What is state failure? See my conceptualisation of state failure on the right flank below.

Sunday, October 7, 2007

Of PRTs and micro-hydroelectric power

MStFB Uruzgan Series update
Recently I got hold of the December 2006 issue of the journal Small Wars and Insurgencies... Why the colour of the characters? Because the cover's colour is in fact this pink. What one finds in there is much less pink, though, meaning it's quite serious stuff all the way. This particular issue of the journal was focused on CIMIC (Civil-Military Cooperation) and many articles looked to deal with experiences from Afghanistan primarily.
I may return to discussing some other articles, but the one from which I'd highlight some points today is "Are PRTs Supposed to Compete with Terrorists?". It was written by Myriame Bollen, Eric Linssen and Sebastiaan Rietjens. All three authors are members of the Netherlands Defence Academy's staff. At the time of writing their article they understandably couldn't have discussed experiences from Uruzgan that much, yet. But the previous Afghan province where the Netherlands ran a PRT (Baghlan) is equally interesting to me, given that that PRT is now run by my country, Hungary.
So, those points I wanted to mention:
1) Some of the PRTs in the north at the beginning of ISAF's country-wide expansion process ran into difficulties stemming from the lack of experience (always to be expected of course), including a time-consuming blunder with a Dutch-produced reader that was written for Afghan regular and highway police trainees of the NL PRT, half of whom turned out to be illiterate. So "the reader was adjusted." I won't add a smiley for the wording here. It would be so un-academic... :-)
2) Quote (page 444): "military respondents stated that force protection was one of the main drivers of the activities of the PRTs. As such, activities to increase the safety of forces' troops were often favoured over improving grass roots security for the Afghan population." I should stress that the authors are talking about PRTs in general. And they mention the German PRT in particular, later adding that there was some sort of "six-mile rule" in the case of the Dutch NL PRT in Baghlan province, too, which, if I interpret it correctly is to refer to the focus on carrying out projects in the direct vicinity of the troops' main base, effectively as an element of force protection.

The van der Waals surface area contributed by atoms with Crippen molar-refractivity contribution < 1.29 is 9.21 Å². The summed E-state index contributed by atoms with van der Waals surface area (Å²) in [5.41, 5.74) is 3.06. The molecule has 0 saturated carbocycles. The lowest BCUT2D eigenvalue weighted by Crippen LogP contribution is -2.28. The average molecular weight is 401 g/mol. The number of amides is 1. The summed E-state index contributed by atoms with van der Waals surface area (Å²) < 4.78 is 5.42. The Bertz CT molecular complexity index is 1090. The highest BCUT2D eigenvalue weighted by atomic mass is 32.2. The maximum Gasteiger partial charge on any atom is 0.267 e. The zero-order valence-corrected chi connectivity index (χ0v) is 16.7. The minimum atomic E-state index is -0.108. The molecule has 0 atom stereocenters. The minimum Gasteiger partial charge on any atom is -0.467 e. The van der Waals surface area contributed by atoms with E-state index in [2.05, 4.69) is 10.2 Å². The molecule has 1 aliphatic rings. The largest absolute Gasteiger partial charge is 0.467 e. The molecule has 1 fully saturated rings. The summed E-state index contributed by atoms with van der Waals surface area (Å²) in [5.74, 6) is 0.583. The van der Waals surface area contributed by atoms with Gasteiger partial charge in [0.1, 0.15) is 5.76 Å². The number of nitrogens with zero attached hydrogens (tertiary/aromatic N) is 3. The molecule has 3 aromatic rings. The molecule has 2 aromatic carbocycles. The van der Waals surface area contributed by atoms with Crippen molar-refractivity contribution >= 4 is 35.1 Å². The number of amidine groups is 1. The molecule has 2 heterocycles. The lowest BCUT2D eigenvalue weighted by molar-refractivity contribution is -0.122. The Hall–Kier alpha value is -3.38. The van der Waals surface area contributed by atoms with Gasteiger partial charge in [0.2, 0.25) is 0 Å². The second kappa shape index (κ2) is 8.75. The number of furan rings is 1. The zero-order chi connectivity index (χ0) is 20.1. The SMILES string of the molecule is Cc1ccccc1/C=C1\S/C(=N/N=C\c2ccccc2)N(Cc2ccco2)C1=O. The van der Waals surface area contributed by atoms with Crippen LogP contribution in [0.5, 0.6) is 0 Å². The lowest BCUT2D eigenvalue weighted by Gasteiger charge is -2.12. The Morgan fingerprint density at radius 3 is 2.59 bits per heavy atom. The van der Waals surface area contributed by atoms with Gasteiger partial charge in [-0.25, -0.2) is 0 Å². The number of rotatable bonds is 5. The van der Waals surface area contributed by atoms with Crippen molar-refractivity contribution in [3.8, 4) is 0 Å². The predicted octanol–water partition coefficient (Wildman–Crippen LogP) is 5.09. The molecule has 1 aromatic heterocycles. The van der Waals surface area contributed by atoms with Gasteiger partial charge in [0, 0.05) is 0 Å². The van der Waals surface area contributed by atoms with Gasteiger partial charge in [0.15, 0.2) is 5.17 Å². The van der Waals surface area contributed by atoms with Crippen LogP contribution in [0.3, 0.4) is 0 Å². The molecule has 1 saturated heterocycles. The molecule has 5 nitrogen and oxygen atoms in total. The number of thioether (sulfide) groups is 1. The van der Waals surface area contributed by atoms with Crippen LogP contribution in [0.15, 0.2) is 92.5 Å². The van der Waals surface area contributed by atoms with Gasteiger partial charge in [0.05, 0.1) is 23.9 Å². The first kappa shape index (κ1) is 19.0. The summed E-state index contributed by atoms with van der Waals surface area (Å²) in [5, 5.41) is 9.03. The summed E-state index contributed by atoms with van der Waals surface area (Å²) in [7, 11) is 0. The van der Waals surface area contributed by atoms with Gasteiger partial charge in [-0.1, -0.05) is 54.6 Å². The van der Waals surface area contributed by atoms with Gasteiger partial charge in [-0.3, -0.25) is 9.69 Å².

3) Regarding the lack of inter-agency coordination and the similar lack of regard for local stakeholders' feedback, especially at the start. As an example of this the authors mention that the Aga Khan Foundation had constructed some 300 micro-hydroelectric power plants for villages all over Afghanistan, in rural areas, and then, within a year of their completion, some half of them weren't functioning properly. Yet the NL PRT carried out similar projects, in hope of providing streetlighting in villages to improve public security, and they ran into similar problems, unaware of the Aga Khan Foundation's similar experiences.
4) Lack of information-sharing. The authors claim there were separate databases within NL PRT for a CIMIC unit, a psy-ops unit, and for the intelligence unit. That is not even a lack of interagency coordination, if true, rather "intra-agency," apparently.
Why is all this worth discussing here? I'm sure the Dutch PRT in Uruzgan is operating with volumes more of experience taken into account. So why? The most obvious answer is: any learning from past mistakes may be beneficial to everyone, so it's worth noting such things, not just for historians.
Another specific reason of mine is that I'm about to read my fellow Hungarian researcher Péter Wagner's latest article* on the Hungarian PRT, and so I'll be interested to contrast that with what I read in this issue of Small Wars and Insurgencies, to see just how pink we're doing.
From another article I know we are building micro-hydroelectric power plants, too (each supposedly generating enough power for about a hundred families). So one obvious question is whether that's pink or not in terms of experience incalculated.
Pic (2003-2005 © Honvédelmi Minisztérium): Micro-hydroelectric power plant(ing), Baghlan
P.S. I would have loved to learn why these power plants so inevitably break down or "perform badly," but unfortunately Bollen, Linssen and Rietjens don't get down to specifying that. So let's keep our fingers crossed that the Hungarian-built plants somehow defy that whatever which I don't know.
* In Hungarian.
Update (October 12): I had the chance to talk to officers from the Hungarian PRT-2, and I was told mini power plants are not being built in Baghlan any more. They were problematic because of the nagging maintenance issues, as well as their potential to generate conflict among different groups over access to electricity in the case of underperformance.

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